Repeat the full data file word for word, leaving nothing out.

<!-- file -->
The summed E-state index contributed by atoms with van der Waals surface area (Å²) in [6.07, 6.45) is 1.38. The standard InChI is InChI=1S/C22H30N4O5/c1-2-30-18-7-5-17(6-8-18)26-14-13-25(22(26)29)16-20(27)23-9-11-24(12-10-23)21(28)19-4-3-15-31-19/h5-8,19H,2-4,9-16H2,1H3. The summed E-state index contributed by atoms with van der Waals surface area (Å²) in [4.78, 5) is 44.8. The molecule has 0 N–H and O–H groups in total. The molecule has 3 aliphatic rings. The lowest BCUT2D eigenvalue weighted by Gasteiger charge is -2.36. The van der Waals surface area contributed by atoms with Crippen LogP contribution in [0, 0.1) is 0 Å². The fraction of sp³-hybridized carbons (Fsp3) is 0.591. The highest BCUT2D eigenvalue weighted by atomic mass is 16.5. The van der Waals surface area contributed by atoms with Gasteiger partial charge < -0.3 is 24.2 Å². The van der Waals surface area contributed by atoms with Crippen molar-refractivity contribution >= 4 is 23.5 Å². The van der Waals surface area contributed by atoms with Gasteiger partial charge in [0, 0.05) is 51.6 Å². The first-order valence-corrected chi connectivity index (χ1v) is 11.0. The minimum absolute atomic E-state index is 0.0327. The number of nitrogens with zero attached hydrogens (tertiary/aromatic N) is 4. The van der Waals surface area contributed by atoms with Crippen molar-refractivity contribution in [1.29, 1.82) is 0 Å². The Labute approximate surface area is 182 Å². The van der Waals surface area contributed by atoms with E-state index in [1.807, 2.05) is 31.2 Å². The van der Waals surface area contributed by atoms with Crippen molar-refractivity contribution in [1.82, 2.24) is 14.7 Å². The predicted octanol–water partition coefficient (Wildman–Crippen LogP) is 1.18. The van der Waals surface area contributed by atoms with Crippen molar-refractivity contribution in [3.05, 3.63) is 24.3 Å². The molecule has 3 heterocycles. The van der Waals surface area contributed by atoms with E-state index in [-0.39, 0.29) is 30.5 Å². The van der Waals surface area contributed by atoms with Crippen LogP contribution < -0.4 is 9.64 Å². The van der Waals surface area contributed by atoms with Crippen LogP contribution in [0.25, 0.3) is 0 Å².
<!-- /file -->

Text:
The summed E-state index contributed by atoms with van der Waals surface area (Å²) in [6.07, 6.45) is 1.38. The standard InChI is InChI=1S/C22H30N4O5/c1-2-30-18-7-5-17(6-8-18)26-14-13-25(22(26)29)16-20(27)23-9-11-24(12-10-23)21(28)19-4-3-15-31-19/h5-8,19H,2-4,9-16H2,1H3. The summed E-state index contributed by atoms with van der Waals surface area (Å²) in [4.78, 5) is 44.8. The molecule has 0 N–H and O–H groups in total. The molecule has 3 aliphatic rings. The lowest BCUT2D eigenvalue weighted by Gasteiger charge is -2.36. The van der Waals surface area contributed by atoms with Crippen LogP contribution in [0, 0.1) is 0 Å². The fraction of sp³-hybridized carbons (Fsp3) is 0.591. The highest BCUT2D eigenvalue weighted by atomic mass is 16.5. The van der Waals surface area contributed by atoms with Gasteiger partial charge < -0.3 is 24.2 Å². The van der Waals surface area contributed by atoms with Crippen molar-refractivity contribution >= 4 is 23.5 Å². The van der Waals surface area contributed by atoms with Gasteiger partial charge in [0, 0.05) is 51.6 Å². The first-order valence-corrected chi connectivity index (χ1v) is 11.0. The minimum absolute atomic E-state index is 0.0327. The number of nitrogens with zero attached hydrogens (tertiary/aromatic N) is 4. The van der Waals surface area contributed by atoms with Crippen molar-refractivity contribution in [1.29, 1.82) is 0 Å². The Labute approximate surface area is 182 Å². The van der Waals surface area contributed by atoms with E-state index in [1.807, 2.05) is 31.2 Å². The van der Waals surface area contributed by atoms with Crippen molar-refractivity contribution in [1.82, 2.24) is 14.7 Å². The predicted octanol–water partition coefficient (Wildman–Crippen LogP) is 1.18. The van der Waals surface area contributed by atoms with Crippen molar-refractivity contribution in [3.05, 3.63) is 24.3 Å². The molecule has 3 heterocycles. The van der Waals surface area contributed by atoms with E-state index in [-0.39, 0.29) is 30.5 Å². The van der Waals surface area contributed by atoms with Crippen LogP contribution < -0.4 is 9.64 Å². The van der Waals surface area contributed by atoms with Crippen LogP contribution in [0.25, 0.3) is 0 Å².